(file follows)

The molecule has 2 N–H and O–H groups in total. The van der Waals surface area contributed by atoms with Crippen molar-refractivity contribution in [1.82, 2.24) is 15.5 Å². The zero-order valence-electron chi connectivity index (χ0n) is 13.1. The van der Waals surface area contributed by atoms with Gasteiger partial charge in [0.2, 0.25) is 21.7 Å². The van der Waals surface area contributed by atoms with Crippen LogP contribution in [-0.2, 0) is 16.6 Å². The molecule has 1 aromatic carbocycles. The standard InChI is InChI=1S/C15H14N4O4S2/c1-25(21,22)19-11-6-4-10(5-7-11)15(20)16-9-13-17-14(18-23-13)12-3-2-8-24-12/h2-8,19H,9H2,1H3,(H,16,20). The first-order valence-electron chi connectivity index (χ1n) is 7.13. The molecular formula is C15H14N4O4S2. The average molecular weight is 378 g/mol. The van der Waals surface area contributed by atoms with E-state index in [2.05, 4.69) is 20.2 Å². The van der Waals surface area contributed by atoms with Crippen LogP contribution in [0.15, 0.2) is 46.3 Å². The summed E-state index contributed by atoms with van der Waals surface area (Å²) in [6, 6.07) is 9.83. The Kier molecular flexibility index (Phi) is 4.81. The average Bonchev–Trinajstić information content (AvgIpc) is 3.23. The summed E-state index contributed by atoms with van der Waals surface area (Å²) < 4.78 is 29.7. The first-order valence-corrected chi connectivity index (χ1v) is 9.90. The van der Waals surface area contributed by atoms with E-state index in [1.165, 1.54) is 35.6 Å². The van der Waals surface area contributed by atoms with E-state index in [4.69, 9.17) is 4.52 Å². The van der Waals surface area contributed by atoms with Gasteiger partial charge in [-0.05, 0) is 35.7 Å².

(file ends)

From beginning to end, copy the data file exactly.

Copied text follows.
The molecule has 2 N–H and O–H groups in total. The van der Waals surface area contributed by atoms with Crippen molar-refractivity contribution in [1.82, 2.24) is 15.5 Å². The zero-order valence-electron chi connectivity index (χ0n) is 13.1. The van der Waals surface area contributed by atoms with Gasteiger partial charge in [0.2, 0.25) is 21.7 Å². The van der Waals surface area contributed by atoms with Crippen LogP contribution in [-0.2, 0) is 16.6 Å². The molecule has 1 aromatic carbocycles. The standard InChI is InChI=1S/C15H14N4O4S2/c1-25(21,22)19-11-6-4-10(5-7-11)15(20)16-9-13-17-14(18-23-13)12-3-2-8-24-12/h2-8,19H,9H2,1H3,(H,16,20). The first-order valence-electron chi connectivity index (χ1n) is 7.13. The molecular formula is C15H14N4O4S2. The average molecular weight is 378 g/mol. The van der Waals surface area contributed by atoms with E-state index in [2.05, 4.69) is 20.2 Å². The van der Waals surface area contributed by atoms with Crippen LogP contribution in [0.15, 0.2) is 46.3 Å². The summed E-state index contributed by atoms with van der Waals surface area (Å²) in [6, 6.07) is 9.83. The Kier molecular flexibility index (Phi) is 4.81. The average Bonchev–Trinajstić information content (AvgIpc) is 3.23. The summed E-state index contributed by atoms with van der Waals surface area (Å²) < 4.78 is 29.7. The first-order valence-corrected chi connectivity index (χ1v) is 9.90. The van der Waals surface area contributed by atoms with E-state index in [1.165, 1.54) is 35.6 Å². The van der Waals surface area contributed by atoms with E-state index in [4.69, 9.17) is 4.52 Å². The van der Waals surface area contributed by atoms with Gasteiger partial charge in [-0.05, 0) is 35.7 Å².